All right, this retro review from August 18, 2006 may be hyperbolic. I have not read every Dick novel.
The occasion to read it this time (and I’ve read it three times — and I rarely re-read) was just seeing the movie adaptation.
And, as I’ve written elsewhere, this is one of the books that changed my life.
Review: A Scanner Darkly, Philip K. Dick, 1977.
This is Dick’s best novel. A drug novel, yes, but there is no glorification or moralizing here, just cause and effect and the high price paid for some good times, compassion and tenderness as well as stoner humor and paranoia. And it’s the ultimate paranoia of fearing and doubting yourself that gets Dick’s best novel length treatment here. Special Agent Fred eventually forgets the man he is watching on surveillance tapes is his undercover ego Bob. It’s a conceit successfully pulled off starting with metaphorical alienation, to the disguises Fred’s work requires, to the literal brain damage rationalized by quotes from scientific articles on split-brain research.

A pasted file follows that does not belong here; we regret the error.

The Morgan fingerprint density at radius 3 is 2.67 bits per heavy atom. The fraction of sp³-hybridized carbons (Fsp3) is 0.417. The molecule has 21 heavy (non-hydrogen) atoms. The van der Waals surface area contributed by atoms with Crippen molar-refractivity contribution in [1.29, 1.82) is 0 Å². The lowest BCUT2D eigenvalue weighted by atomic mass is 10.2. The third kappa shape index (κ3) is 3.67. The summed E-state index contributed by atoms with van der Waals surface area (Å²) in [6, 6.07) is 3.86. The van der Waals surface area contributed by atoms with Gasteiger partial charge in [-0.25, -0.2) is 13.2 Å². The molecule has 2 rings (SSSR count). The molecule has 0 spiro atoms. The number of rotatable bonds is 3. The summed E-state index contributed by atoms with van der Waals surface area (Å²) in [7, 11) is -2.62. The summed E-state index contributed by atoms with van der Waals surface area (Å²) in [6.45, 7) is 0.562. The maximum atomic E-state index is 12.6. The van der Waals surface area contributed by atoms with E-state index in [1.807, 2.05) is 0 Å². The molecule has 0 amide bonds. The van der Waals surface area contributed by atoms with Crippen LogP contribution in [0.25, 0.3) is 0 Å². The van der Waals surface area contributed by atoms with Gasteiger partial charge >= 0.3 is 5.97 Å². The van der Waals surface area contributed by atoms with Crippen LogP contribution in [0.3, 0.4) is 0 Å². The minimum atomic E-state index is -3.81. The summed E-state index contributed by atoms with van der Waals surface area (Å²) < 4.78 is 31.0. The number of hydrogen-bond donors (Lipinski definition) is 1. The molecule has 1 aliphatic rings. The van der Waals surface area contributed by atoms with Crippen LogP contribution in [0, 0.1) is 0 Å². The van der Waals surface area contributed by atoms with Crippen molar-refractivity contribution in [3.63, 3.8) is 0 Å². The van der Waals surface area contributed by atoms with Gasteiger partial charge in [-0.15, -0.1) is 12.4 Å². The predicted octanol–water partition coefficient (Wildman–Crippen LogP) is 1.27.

And there are the usual Dick motifs: God in the gutter and trash of our world, the insect as metaphor for the spiritually dead, the ethical dilemmas, and the religious allusions — not the least being the title which echoes Saint Paul.
And, unlike many of his novels, Dick maintains control of his plot to the end. One senses this novel was plotted start to finish and not ad hoc like some of his work seems to be. And that ending is a strange mixture of cynicism, vague utopianism, and a contemplation of human loss and sacrifice. As usual with Dick, even the villains have our understanding if not sympathy.
This remembrance of his friends and younger days has Dick’s blackest humor. And the friend’s touch Arctor remembers to his dying day is at the center of this novel.